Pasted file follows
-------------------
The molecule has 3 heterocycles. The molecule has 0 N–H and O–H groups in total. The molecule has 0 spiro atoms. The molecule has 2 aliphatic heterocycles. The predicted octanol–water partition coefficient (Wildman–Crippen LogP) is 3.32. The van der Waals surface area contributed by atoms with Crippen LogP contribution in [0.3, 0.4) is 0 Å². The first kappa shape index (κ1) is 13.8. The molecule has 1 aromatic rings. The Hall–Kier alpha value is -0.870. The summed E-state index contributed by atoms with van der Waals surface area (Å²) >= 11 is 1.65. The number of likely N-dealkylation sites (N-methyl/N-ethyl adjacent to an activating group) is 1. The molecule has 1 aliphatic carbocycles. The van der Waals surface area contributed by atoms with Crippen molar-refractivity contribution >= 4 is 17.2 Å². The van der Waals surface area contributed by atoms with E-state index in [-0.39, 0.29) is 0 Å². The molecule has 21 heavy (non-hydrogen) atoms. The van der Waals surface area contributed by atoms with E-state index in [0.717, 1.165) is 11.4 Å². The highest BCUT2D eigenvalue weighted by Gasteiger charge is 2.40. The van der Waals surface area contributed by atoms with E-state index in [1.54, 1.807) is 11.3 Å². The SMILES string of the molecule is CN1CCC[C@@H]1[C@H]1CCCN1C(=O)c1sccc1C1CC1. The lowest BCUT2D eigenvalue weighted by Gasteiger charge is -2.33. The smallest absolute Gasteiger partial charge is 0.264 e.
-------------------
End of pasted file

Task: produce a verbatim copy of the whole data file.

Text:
The molecule has 3 heterocycles. The molecule has 0 N–H and O–H groups in total. The molecule has 0 spiro atoms. The molecule has 2 aliphatic heterocycles. The predicted octanol–water partition coefficient (Wildman–Crippen LogP) is 3.32. The van der Waals surface area contributed by atoms with Crippen LogP contribution in [0.3, 0.4) is 0 Å². The first kappa shape index (κ1) is 13.8. The molecule has 1 aromatic rings. The Hall–Kier alpha value is -0.870. The summed E-state index contributed by atoms with van der Waals surface area (Å²) >= 11 is 1.65. The number of likely N-dealkylation sites (N-methyl/N-ethyl adjacent to an activating group) is 1. The molecule has 1 aliphatic carbocycles. The van der Waals surface area contributed by atoms with Crippen molar-refractivity contribution >= 4 is 17.2 Å². The van der Waals surface area contributed by atoms with E-state index in [-0.39, 0.29) is 0 Å². The molecule has 21 heavy (non-hydrogen) atoms. The van der Waals surface area contributed by atoms with E-state index in [0.717, 1.165) is 11.4 Å². The highest BCUT2D eigenvalue weighted by Gasteiger charge is 2.40. The van der Waals surface area contributed by atoms with E-state index in [1.54, 1.807) is 11.3 Å². The SMILES string of the molecule is CN1CCC[C@@H]1[C@H]1CCCN1C(=O)c1sccc1C1CC1. The lowest BCUT2D eigenvalue weighted by Gasteiger charge is -2.33. The smallest absolute Gasteiger partial charge is 0.264 e.